Editor’s response: Hi Jennifer, thanks very much for contacting us and for your offer of information about your grandfather. The postcards do sound interesting and I would like to obtain photocopies and talk to both you and your mother. I’ll contact you in the near future.

    Regards,
    Craig Tibbitts

  3. Greg Rogers Says:

    Craig
    I have two Grt-Uncles who were members of the 56th Battalion, brothers Hector and Roy Goldsbrough.

    Hector was a Lewis Machine Gunner in “A” Company, mortally wounded in the chest by a german sniper in the early morning Louverval offensive of 2nd April 1917. Died of wounds at Baupame 4th April, buried at Pozieres.

    Then 5 weeks later, about 5 miles distant, Roy a Signaller in the same “A” Company took a direct hit from incoming artillery ordinance on thre 16th of may during the Second Battle of Bullecourt in the trenches at Queant, in front of Noreuil. Buried on the spot, no known grave……..Panel 26 Villers Bretonneux “Missing”

    I have a selection of the usual cabinet-card portaits for both men. They came from Manly – NSW

    Their father William Frederick Goldsbrough served with the NSW Permanent Artillery until about 1893. Discharged with the rank of Articifer Sgt. I have a studio photo of him present with a group of Senior NCO’s in their Artillery Field regalia.

    Over the past couple of years I’ve been compiling a history (still very much in draft mode) of the Goldsborough family since emigration in the early 1850’s, and of course researching the service history of these uncles has proved most rewarding.

    From all the accesible to date on-line resources I have managed to compose a small narrative of their final moments on ths earth, more especially for Hector as there was more data available. If you are interested I can edit my notes and forward what I have for your perusal.

    You are quite welcome to copies of the photos. Advise me of the format and size so I can e-mail or post to you on CD!

    This link below (don’t know if will active hyperlink) should take you to my family web album where you can view the images of those mentioned here-in.

    The Goldsbrough's in Australia

    You can phone me on mob: 0418 341 671
    or write
    185 Barrenjoey Road, NEWPORT, NSW 2106

    Regards,
    Greg

    218099
    SVN RA Sigs 1969-70 & 71-72

    Editor’s comment: Hi Greg, wonderful to hear from you. What a coincidence! Over the past few weeks I’ve been researching and writing particularly about April and May 1917, of course including Louverval and Bullecourt. Through this I had actually become aware of the loss of your great uncles, Hector and Roy. Very sad indeed, especially when a family loses multiple family members within a short period. But this was also a dreadfully common. When preparing the To Flanders Fields exhibition last year, several other cases of brothers and cousins being lost came to our attention. See the To Flanders Fields blog for examples such as the Seabrook and Bartram brothers. There was also the case of Hubert Thompson, Raymond Single and Wilfred Single (all related), and all lost at Passchendaele. Two of them were also in the 56th Battalion. You can read a short article of this here.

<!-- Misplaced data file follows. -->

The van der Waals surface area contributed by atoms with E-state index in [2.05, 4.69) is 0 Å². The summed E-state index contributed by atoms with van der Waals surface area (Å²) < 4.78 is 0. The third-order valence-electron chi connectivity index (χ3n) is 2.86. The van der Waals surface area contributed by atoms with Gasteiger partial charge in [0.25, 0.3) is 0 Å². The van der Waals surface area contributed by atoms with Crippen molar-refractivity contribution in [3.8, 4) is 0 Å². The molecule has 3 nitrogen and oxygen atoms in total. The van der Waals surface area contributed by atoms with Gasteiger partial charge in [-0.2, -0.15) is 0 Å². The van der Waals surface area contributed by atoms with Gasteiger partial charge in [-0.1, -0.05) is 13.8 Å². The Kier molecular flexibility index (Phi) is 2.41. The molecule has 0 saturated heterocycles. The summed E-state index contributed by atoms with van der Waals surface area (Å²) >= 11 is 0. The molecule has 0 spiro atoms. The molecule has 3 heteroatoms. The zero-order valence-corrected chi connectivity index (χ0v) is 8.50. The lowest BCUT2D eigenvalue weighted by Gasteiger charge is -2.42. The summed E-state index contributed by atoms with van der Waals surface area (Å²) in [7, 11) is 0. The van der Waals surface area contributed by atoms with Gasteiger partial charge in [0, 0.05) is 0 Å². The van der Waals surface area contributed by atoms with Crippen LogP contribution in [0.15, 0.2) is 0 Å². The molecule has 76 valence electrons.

I had a quick look at your website, it looks very impressive – nice photos of Roy, Hector and Milton. I’ll have more of a look when I get to work tomorrow. Many thanks for your offer of copies of the photos and your research on your great uncles. They will be most welcome. Can’t make any promises at this early stage of what content will make it into the book, but we do also plan to have an online supplement for the book, as a recent post on this blog mentioned.

    Anyway, I’ll be in contact with you in the near future to arrange something. Would love to meet with you if you’re planning a trip to Canberra any time soon. Otherwise, we’ll no doubt have to make a few trips to Sydney for research, so perhaps then…

    Thanks again and regards,
    Craig Tibbitts.

  4. Vivienne Szakacs Says:

    Hi Craig,

    My grandfather’s uncle fought with the 56th battalion and was “killed in action” on 2nd April 1917 in France. Apparently as he died he gave a photo of my mother as a little girl to another soldier who sent it to his own relatives in Sydney. It was published in the newspaper in Sydney in a bid to identify the dead soldier, and my mother’s aunt saw it and the family were then officially notified. I have the original photograph still with the Flanders mud on it (can scan it if you want it) and I also have the original newspaper clipping.